No. 2 Warmest Winter on Record Has Businesses Seeing Green

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Private plow drivers and hardware stores selling salt and shovels have taken their licks this season. But the second-mildest winter in New York City history, which ended Tuesday, has been a boon to some businesses.

Overall, the mild winter was partly responsible for a 1.1 percent uptick in consumer spending last month, economists say.

At the driving range at Chelsea Piers on Monday, the temperature was almost 70 degrees, with mild breeze coming off the Hudson.
David Beltre, the general manager, said it was an exceptional season for business.

“We gotta be up at least 20 to 25 percent, so it’s great, we love it,” Beltre said.

New York City’s five public golf courses are also reporting higher than average business. In January, receipts were $679,000, up from $74,000 the previous year - a more than eight-fold increase.

“I went out and played Split Rock on New Year’s Day and it felt like a fall day,” said Lee Finkel, northeast regional director for American Golf, the company that oversees the city’s five public courses. “It was a fun thing to see on January 1st.”

Barring a major weather event, more than $19 million will be saved from this year’s snow budget, according to New York City Comptroller John Liu. (Mayor Michael Bloomberg says the savings is less, about $11 million). But put in perspective, it’s not much: the city spends on average $8 million dollars every hour of every day of the year regardless of weather.

The city’s Department of Transportation was able to get 36 miles ahead in its goal of repaving a thousand miles of roadway this year, according to Commissioner Janette Sadik-Khan.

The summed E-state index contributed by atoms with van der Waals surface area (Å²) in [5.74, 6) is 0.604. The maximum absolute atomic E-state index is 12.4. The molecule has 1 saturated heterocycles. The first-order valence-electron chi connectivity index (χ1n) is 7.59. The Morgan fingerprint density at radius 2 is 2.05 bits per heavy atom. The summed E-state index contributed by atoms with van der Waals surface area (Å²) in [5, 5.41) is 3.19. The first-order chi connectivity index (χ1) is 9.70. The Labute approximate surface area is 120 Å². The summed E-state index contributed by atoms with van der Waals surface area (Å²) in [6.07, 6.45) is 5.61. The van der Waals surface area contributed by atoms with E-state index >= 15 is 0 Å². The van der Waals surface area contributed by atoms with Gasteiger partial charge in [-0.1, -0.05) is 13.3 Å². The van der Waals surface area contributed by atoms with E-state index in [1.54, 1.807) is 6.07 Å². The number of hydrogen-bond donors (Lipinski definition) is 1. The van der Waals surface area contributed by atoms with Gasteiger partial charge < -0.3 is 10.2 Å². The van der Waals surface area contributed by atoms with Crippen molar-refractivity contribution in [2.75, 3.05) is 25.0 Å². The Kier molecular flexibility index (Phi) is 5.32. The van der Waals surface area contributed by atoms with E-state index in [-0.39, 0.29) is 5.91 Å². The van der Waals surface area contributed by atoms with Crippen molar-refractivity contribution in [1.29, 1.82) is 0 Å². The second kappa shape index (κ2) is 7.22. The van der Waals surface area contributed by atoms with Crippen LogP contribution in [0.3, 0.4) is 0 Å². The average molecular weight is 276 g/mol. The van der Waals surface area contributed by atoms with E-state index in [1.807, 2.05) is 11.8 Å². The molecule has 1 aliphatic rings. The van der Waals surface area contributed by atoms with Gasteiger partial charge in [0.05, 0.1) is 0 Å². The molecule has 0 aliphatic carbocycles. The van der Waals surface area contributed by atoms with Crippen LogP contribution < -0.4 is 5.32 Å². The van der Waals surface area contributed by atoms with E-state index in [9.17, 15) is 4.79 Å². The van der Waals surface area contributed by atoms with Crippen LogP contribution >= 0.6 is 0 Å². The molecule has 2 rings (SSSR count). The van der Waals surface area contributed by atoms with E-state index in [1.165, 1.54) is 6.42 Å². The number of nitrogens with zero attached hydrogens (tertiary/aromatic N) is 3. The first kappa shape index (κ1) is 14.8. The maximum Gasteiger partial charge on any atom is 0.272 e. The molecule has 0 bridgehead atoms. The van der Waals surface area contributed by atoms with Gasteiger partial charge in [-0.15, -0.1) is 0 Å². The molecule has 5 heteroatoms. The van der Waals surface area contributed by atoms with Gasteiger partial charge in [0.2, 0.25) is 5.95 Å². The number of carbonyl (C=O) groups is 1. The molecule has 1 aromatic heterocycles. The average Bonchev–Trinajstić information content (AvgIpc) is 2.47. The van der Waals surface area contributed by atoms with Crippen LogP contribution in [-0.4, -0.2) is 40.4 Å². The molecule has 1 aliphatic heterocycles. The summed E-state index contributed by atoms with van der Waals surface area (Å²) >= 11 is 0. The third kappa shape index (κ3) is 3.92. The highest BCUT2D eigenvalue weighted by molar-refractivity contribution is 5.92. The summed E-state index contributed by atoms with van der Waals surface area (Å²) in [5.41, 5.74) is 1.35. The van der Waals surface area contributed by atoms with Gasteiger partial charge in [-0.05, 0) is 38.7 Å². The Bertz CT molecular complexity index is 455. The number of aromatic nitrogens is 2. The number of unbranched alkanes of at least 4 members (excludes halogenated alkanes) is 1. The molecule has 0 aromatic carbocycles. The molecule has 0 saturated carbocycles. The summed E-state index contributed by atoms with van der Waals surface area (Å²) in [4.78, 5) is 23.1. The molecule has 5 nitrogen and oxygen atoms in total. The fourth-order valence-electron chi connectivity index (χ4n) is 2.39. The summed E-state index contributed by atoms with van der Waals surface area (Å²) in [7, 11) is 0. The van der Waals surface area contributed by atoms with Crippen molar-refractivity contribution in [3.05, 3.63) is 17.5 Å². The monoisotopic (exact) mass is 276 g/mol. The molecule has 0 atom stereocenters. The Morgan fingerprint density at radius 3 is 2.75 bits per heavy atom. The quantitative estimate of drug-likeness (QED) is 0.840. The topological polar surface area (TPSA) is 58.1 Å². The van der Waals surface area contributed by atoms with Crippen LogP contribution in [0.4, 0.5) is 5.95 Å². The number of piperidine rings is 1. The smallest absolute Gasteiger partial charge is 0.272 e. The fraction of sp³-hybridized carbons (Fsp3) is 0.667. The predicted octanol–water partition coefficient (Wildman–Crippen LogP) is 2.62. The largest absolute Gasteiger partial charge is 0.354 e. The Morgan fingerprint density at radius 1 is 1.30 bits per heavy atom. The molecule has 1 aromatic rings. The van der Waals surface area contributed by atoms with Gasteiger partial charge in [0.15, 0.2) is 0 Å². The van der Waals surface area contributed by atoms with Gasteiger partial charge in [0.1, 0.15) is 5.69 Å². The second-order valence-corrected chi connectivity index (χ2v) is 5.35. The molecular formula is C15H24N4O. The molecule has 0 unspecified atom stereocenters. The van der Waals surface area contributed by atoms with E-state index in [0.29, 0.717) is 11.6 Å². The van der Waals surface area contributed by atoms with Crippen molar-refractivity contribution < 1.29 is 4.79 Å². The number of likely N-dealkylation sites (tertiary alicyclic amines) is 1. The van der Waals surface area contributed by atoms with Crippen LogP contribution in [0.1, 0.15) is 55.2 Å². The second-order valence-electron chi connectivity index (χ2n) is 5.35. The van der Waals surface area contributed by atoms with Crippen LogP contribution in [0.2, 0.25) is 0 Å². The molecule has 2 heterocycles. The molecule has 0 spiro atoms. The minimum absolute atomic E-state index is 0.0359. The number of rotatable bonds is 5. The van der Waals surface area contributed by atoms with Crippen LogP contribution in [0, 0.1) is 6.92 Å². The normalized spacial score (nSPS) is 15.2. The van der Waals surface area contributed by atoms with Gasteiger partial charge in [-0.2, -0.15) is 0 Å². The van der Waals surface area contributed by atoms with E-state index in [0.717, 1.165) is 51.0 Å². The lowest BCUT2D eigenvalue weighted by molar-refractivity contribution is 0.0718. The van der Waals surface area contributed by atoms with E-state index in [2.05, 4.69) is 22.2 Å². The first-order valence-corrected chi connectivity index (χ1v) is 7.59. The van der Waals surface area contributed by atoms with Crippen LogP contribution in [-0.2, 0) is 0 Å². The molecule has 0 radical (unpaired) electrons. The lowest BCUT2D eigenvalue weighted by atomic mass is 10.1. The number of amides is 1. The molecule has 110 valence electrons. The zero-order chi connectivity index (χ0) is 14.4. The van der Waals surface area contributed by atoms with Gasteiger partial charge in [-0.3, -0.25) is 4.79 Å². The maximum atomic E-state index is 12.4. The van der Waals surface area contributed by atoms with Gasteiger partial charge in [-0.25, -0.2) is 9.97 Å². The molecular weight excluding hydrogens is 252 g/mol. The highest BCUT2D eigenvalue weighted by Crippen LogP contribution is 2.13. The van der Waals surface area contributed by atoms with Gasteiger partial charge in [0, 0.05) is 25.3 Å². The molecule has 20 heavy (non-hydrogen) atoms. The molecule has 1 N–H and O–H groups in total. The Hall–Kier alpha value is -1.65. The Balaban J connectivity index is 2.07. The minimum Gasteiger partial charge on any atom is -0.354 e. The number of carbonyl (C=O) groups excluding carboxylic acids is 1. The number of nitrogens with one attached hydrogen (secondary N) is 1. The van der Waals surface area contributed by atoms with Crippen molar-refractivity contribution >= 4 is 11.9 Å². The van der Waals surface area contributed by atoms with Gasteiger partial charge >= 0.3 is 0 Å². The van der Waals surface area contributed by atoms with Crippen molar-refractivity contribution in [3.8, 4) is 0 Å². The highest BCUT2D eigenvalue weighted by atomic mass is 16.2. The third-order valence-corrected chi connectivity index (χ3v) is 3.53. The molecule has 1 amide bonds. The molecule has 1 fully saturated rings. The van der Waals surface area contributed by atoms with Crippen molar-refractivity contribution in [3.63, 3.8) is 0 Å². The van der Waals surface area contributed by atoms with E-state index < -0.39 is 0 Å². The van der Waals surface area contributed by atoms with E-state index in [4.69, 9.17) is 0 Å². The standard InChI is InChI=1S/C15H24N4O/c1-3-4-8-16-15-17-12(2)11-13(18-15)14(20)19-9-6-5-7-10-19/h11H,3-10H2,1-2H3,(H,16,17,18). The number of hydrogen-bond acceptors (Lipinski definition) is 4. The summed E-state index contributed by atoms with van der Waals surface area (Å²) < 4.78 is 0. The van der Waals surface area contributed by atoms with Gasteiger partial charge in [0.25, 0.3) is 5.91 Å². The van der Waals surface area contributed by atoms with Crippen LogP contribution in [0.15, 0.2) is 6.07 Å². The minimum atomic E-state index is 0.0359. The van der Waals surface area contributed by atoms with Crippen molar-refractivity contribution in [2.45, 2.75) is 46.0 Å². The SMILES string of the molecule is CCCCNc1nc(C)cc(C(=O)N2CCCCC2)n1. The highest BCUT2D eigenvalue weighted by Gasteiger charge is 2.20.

Construction projects – including the rehab of Delta’s Terminal 4 at JFK Airport – are on or ahead of schedule.

“JFK can be a very hostile winter environment between the snow and the winds coming off of Jamaica Bay,” said Charles Murphy, General Manager of Turner Construction’s New York City office. “And this year because of the weather we were able to pour concrete without paying additional costs to heat the concrete.”

Typically, if the temperature dips much below freezing, heaters must be deployed to make sure the concrete sets properly. In rain, sleet or snow, steel beams are never erected because of the risk of slippage.

Of course, not every business has benefitted from the pleasant weather.

Ray Likar, owner of Ray’s Discount Auto Body in Poughkeepsie, N.Y., said customers are not coming to his shop as frequently as they did last winter because no ice on the roads means fewer fender benders.

“Besides people not sliding into each other, the parts guys, they’re not selling anything,” he said. “The suppliers for the paints and the sandpapers, and everything that we use, they’re feeling the pinch. It goes right down the line.”